Thursday, December 11, 2014

I think that the unexpected nature of this elevates it to an entirely different level. Without the surprise factor, this is beautiful. Adding the where and how - the video becomes "Wow".

Watching this unfold is sort of like the slow unwrapping of a Christmas gift. The expectation increases with each measure played. A lone cellist begins quietly as the buzzing and chatter of the background noise begins to subside. People hustling here and there slowly begin to realize something is happening. The cellist is joined by a bassist, then woodwinds and other strings and brass. As the sound builds the background chatter is completely stopped. A harp is wheeled in from the left side. People smile and forget about where they are and what they are doing, becoming totally entranced by each moment of the performance. Then, from on high, voices - joined by more voices. Soon that solo cellist has been joined by 119 other musicians. Watch for the look on the audience member's faces as each piece of the video is presented. Imagine, as delightful as this is on YouTube, what it must have been like standing right there next to the person playing an instrument or singing. "Joy to the World", indeed.

A few months ago I saw an article about Franciscan friars who had taken over a closed store at an indoor shopping mall. Squeezed in among the retail stores, the friars offered a beverage to those who stopped in, as well as being there (in Franciscan speak, "present") to talk with anyone who wanted to stop. Another unexpected nature. The juxtaposition of the hustle and bustle of retail shopping against the solemn presence of these professed religious brothers.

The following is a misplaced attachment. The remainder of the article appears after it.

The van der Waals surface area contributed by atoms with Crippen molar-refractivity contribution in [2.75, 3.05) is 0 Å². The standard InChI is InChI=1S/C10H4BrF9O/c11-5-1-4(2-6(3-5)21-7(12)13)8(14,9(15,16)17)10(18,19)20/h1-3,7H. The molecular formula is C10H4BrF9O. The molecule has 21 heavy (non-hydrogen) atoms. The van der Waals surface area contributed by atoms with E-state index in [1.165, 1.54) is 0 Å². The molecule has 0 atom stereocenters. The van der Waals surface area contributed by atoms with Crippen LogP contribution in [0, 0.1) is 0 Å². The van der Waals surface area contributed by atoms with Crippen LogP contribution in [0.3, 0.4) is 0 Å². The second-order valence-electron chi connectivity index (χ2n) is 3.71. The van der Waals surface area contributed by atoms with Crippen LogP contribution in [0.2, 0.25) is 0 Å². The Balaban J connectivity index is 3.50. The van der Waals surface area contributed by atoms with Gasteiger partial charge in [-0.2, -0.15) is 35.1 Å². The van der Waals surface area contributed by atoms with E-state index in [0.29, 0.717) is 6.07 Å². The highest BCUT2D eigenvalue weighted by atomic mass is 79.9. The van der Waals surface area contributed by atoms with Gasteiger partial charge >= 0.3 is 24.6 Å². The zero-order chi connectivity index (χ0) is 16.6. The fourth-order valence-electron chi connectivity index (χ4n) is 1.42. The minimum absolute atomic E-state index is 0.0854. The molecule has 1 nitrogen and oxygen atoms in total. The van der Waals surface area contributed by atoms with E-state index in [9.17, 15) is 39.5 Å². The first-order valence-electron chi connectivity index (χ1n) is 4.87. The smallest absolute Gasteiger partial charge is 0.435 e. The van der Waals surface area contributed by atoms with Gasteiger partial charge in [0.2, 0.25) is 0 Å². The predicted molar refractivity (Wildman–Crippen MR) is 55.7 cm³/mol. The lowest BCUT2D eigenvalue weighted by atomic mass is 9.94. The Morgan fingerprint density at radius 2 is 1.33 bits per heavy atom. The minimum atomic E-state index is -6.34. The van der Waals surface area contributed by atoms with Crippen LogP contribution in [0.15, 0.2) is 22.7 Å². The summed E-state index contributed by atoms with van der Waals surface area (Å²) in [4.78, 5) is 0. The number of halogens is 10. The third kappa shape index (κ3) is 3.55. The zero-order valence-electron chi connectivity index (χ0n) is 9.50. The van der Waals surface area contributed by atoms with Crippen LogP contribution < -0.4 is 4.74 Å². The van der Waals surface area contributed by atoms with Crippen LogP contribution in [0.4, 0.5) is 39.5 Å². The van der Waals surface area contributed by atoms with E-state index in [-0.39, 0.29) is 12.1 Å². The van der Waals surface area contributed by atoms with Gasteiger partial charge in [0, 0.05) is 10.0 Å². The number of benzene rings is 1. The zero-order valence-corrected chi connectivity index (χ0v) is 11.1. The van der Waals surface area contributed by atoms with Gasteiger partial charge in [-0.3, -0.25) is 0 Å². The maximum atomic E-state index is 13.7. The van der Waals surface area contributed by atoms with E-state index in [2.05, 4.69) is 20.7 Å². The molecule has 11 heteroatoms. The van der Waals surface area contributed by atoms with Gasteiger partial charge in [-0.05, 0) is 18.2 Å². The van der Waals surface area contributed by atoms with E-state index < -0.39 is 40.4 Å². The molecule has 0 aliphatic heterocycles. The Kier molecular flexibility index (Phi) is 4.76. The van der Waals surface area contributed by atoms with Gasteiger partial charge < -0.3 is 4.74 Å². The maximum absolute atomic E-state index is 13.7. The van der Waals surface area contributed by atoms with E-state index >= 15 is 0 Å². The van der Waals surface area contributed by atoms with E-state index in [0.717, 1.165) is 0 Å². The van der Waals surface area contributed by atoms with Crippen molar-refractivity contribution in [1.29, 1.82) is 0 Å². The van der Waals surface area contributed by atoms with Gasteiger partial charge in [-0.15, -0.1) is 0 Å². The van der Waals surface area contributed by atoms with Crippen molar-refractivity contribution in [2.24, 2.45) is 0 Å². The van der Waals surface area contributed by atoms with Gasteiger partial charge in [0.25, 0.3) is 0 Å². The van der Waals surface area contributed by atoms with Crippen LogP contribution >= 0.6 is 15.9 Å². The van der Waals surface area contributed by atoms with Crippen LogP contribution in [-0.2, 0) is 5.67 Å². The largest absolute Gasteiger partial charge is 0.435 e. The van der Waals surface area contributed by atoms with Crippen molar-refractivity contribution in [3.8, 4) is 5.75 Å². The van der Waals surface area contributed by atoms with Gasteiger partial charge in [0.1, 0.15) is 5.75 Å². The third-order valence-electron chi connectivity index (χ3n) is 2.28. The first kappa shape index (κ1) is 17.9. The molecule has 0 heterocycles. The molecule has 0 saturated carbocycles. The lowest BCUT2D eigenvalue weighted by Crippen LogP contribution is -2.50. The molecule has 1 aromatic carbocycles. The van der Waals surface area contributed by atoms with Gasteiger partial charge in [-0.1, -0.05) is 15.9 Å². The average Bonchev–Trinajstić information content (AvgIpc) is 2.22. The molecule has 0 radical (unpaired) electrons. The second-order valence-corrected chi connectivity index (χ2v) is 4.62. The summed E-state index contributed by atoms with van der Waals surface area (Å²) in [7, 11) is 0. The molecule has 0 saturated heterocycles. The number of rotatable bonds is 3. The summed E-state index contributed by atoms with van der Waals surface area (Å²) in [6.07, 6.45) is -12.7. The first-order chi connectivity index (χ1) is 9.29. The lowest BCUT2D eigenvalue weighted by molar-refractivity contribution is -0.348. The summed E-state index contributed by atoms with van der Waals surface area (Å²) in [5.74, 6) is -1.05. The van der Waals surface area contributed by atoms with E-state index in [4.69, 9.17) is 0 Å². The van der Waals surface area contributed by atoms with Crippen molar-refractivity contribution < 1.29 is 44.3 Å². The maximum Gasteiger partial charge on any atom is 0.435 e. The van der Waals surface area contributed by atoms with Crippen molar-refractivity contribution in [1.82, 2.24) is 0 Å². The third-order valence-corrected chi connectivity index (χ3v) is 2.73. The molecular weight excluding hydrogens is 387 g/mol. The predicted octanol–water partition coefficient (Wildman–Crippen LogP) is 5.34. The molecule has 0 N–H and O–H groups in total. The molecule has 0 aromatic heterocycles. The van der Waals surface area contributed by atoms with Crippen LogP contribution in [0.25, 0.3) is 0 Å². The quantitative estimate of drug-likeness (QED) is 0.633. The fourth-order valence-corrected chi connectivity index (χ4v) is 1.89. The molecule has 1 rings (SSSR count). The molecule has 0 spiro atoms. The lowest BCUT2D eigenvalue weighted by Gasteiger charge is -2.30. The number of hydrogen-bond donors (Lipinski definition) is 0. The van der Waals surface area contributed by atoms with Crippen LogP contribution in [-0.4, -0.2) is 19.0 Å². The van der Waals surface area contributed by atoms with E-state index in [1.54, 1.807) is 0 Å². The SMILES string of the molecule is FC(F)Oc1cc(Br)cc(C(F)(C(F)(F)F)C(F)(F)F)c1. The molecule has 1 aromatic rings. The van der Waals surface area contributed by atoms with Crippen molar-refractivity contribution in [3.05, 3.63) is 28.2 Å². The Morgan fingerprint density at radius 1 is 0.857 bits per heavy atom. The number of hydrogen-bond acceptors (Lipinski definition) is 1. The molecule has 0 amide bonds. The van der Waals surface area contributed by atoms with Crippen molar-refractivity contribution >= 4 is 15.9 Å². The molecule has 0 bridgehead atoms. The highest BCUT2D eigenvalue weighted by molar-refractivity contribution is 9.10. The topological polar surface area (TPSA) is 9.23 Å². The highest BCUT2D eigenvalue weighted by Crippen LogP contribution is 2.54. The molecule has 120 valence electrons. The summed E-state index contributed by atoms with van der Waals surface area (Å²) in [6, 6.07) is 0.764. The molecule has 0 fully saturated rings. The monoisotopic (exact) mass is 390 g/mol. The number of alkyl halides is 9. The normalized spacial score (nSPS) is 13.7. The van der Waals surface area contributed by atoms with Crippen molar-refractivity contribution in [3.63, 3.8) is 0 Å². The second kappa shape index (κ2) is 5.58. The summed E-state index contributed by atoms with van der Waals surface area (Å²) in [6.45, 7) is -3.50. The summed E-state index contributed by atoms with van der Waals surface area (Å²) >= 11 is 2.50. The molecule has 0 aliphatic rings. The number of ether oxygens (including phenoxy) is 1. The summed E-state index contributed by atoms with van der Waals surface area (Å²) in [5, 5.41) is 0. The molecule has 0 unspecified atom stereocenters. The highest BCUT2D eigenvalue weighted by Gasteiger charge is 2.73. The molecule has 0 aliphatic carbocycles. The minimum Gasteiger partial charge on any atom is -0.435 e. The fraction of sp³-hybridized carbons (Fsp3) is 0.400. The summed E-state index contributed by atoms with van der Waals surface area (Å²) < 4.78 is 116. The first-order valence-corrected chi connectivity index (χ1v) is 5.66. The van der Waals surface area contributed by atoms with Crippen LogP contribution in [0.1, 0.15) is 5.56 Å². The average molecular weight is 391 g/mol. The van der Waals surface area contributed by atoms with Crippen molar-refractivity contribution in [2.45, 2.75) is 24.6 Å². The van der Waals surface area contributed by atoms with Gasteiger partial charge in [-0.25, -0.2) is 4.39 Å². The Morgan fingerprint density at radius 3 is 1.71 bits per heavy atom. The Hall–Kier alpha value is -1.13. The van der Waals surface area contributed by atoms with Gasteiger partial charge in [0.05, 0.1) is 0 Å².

It's Advent, so it is almost a requirement to mention another unexpected juxtaposition, that of a newborn infant in a manger with his mother and father. Regal poverty (regio paupertate). And the source material for both "Jesu, Joy of Man's Desiring" and "Joy to the World".

Happy Advent. Merry Christmas.

- -
Flash Mob: The U.S. Air Force Band at the Smithsonian
Video originally published on YouTube by the U.S. Department of Defense on Dec 5, 2013
Starting with a single cellist on the floor of the National Air and Space Museum's "Milestones of Flight" gallery, and swelling to 120 musicians, The U.S. Air Force Band exhilarated museum visitors with its first-ever flash mob. The four-minute performance featured an original arrangement of "Jesu, Joy of Man's Desiring/Joy to the World," led by the band's commander and conductor, Col. Larry H. Lang. Unsuspecting museum visitors including tourists and school groups were astonished as instrumentalists streamed into the gallery from behind airplanes and space capsules, and vocalists burst into song from the Museum's second floor balcony.

Walking In The Light on Twitter
And now on Facebook

No comments: